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WWD EYE APPOINTMENTS: Emily Holt has been named Eye editor of WWD and W. She was previously associate Eye editor. In her new post, Holt will be responsible for the Eye pages in the daily newspaper, as well as W magazine, in addition to overseeing the Eye desk’s contributions to WWDScoop, a quarterly fashion-lifestyles magazine. In other moves, Elisa Lipsky-Karasz has been named deputy Eye editor and Jacob Bernstein has been named features writer, Eye/Media. Both had been associate Eye editors. Vanessa Lawrence has been named associate Eye editor; she had been an Eye reporter.
The Eye beat covers social, cultural and fashion events and personalities. Holt succeeds Anamaria Wilson, who is joining Harper’s Bazaar as deputy fashion news/features director.
This story first appeared in the June 11, 2007 issue of WWD. Subscribe Today.
THEY’RE REALLY DOWN-TO-EARTH: There’s more to Kate Moss and Pete Doherty’s press life than tabloids and paparazzi now that the couple will separately grace Roberto Cavalli’s men’s and women’s fall ad campaigns. Both were shot separately by Mert Alum and Marcus Piggott in Ibiza (where else?) with different moods: Moss appears in color against sand dunes to complement Cavalli’s safari-explorer fall theme, while the Babyshambles’ frontman was shot in black-and-white portrait style for a timeless feel.
“Kate Moss and Pete Doherty perfectly embody everything that’s contemporary and they’re poetic, creative and wild,” said Cavalli. “They go against mainstream and have an innate and fantastic sense of style.” The shots intend to highlight Doherty’s slightly ambiguous spell and his status of contemporary icon, he added.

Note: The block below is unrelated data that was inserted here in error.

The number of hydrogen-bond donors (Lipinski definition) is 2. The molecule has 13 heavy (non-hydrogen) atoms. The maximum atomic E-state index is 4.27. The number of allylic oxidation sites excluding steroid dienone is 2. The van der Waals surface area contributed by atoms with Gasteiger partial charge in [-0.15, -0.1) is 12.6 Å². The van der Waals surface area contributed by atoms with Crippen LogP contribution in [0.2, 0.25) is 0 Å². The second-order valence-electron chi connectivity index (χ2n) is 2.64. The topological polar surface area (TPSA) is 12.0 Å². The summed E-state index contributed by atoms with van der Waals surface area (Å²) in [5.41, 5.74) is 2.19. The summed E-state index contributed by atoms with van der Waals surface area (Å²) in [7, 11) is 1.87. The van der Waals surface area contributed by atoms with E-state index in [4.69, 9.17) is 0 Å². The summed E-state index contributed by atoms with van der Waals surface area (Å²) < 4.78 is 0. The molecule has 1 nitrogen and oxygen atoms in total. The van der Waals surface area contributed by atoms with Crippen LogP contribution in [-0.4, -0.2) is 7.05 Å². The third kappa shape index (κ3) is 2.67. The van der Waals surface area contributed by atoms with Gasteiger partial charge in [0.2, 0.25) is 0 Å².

“For his extreme lifestyle, at first Pete seems like a very bad role model, but his debauchery does not interest me at all,” added Cavalli. “Behind his damned appearances, Pete is an exceptionally talented man: a true rocker, pure and not keen on compromises.”
Both campaigns break in the July issues of fashion magazines worldwide. — Alessandra Ilari
THE DEVIL IN HEARST TOWER: Want to become a virtual “Ugly Betty,” complete with inane tasks, a demanding boss and no office? Seventeen will give visitors to its Web site that very opportunity beginning today when it launches Editor’s Assistant, an online game where teens can step into the shoes of assistant to Seventeen editor in chief Ann Shoket. Players will be introduced to the game by Clair Windsor, the real-life assistant to Shoket, who describes how hectic and unpredictable her job is. The objective is to complete as many of a week’s worth of administrative tasks without angering the not-surprisingly demanding boss.
Virtual assistants then begin the game by customizing a character with a specific hairstyle and an outfit for the day (because, according to Windsor, what you wear “is very important thing when you work at a magazine.” Then, players attempt to juggle duties throughout an eight-hour day — answering phones and e-mails, scheduling appointments (from meetings with L’Oreal to spray-tan sessions) and running errands. In addition to managing her to-do list, players must manage their boss’ emotions — a “happiness meter” measures the boss’ mood as the player works through the day. As the player completes each task, she earns points and extra ticks on the “happiness meter.” If she’s fast, the assistant could receive special treats of appreciation — a bouquet of flowers, a latte or a virtual trip to New York Fashion Week. If the player is too slow, the happiness meter sinks, and she could be fired before the end of the week.
The game is another example of Hearst Magazines’ investment in its online offerings, where all the Web sites for its magazines are being revamped to include video, fresh daily content and interactive features. Incidentally, the game was under construction since before both Shoket and Windsor joined the company. Shoket took over for former editor Atoosa Rubenstein in January. Windsor, whom Shoket calls her “Beautiful Ugly Betty,” took advantage of summer Fridays on Friday and was not available for comment. Guess Windsor’s real-life gig might not be so hectic after all. — Stephanie D. Smith